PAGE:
The LISC would use the money from the sale to buy property elsewhere for the museum.

The museum would have nine months from the closing of the sale to find another location and Conifer Realty would assist in that search, according to Conifer vice president of development Allen Handelman.

An IDA public hearing on the project is set for June 6.


The IDA approved benefits Monday for City Cider House LLC, doing business as Riverhead Cider House,

The Cider House project has been proposed by J. Kings Food Service of Holtsville and seeks to build a hard cider manufacturing, bottling and tourism facility in a 38,000-square-foot portion of its existing 108,178 square foot Grapes & Greens food processing building on Sound Avenue in Baiting Hollow.

The project already had a public hearing before the IDA on April 6, 2015, and it received final site plan approval from the Riverhead Planning Board last Month.

Last November, owner John King filed a lawsuit against the town, claiming it engaged in a “19-month campaign to delay J. Kings’ site plan application.”

Town Attorney Bob Kozakiewicz said Mr. King had agreed to withdraw three of the claims in his lawsuit after the Planning Board granted preliminary site plan approval to the cider proposal in December, but did not agree to drop portions of the suit seeking monetary damages from the town.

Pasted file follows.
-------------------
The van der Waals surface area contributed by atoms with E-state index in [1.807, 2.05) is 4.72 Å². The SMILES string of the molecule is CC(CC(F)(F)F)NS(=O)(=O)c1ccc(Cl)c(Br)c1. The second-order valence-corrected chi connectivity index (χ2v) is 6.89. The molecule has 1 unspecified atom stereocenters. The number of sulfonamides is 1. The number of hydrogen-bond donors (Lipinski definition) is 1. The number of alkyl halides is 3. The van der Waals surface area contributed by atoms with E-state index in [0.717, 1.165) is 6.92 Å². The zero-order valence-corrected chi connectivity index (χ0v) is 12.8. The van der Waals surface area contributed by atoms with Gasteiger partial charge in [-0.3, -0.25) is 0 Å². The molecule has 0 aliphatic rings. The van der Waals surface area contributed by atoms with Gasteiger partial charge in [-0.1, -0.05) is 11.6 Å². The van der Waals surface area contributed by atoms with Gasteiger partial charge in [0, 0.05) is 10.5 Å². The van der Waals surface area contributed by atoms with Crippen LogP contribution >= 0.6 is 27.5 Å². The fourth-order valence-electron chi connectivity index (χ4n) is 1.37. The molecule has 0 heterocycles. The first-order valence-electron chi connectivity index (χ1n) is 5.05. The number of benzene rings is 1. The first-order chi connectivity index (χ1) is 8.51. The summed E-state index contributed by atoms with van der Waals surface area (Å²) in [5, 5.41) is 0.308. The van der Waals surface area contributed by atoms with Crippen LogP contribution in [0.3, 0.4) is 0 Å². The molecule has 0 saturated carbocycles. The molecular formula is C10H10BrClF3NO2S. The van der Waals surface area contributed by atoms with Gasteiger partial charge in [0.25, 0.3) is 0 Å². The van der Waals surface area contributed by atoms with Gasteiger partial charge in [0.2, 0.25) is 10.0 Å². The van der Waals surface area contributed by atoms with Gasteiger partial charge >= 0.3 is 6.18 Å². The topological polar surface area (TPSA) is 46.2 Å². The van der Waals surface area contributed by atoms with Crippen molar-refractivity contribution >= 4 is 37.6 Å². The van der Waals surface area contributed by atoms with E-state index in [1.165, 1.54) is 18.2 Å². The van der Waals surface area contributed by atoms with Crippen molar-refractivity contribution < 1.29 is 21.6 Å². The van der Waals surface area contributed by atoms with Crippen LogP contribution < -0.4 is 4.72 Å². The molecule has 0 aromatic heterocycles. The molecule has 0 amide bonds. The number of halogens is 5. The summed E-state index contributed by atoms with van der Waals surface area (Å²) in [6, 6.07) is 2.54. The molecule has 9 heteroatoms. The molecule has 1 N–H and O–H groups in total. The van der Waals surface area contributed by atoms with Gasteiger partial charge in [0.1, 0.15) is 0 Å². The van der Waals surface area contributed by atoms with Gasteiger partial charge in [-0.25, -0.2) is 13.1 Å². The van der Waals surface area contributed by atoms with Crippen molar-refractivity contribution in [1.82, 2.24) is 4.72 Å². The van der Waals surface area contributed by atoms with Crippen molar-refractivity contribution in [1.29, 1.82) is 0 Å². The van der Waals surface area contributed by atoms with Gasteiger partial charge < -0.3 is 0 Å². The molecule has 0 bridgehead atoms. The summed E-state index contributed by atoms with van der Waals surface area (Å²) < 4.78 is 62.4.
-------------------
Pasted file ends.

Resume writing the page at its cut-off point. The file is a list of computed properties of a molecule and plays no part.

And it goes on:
Because it is considered manufacturing, the cider project would receive partial property tax exemptions that start at 100 percent of the value of the improvements to the property and decrease by 10 percent per year over 10 years.

In this case, the abatements are limited to the section of the building where the cider facility will be located.

The IDA’s standard exemption for non-manufacturing projects starts at 50 percent and decreases by 5percent per year over q0 years, officials said.


Also receiving IDA tax abatements Monday was the Preston House, a 114-year-old building Long Island Aquarium co-founder Joe Petrocelli purchased and is restoring as a restaurant on the northwest corner of East Main Street and Ostrander Avenue.

He has also proposed a five-story hotel behind the house.

In January, the IDA extended existing tax breaks for Atlantis Holdings, owners of the aquarium and the Hyatt Hotel on East Main Street, for an additional 10 years — the third such abatements it has been granted. A refinancing of those projects was also approved.

Those approvals did not apply to the Preston House project, although both were discussed at the same public hearing.

According to IDA executive director Tracy Stark-James, the IDA’s standard tax abatement for projects in downtown Riverhead is 100 percent of the value of the new construction for 10 years with no decrease over those 10 years.

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Caption: Georgica Green president David Gallo, right, speaks at Monday’s IDA meeting along with architect Geoffrey Freeman, left, and consultant Connie Lassandro, center.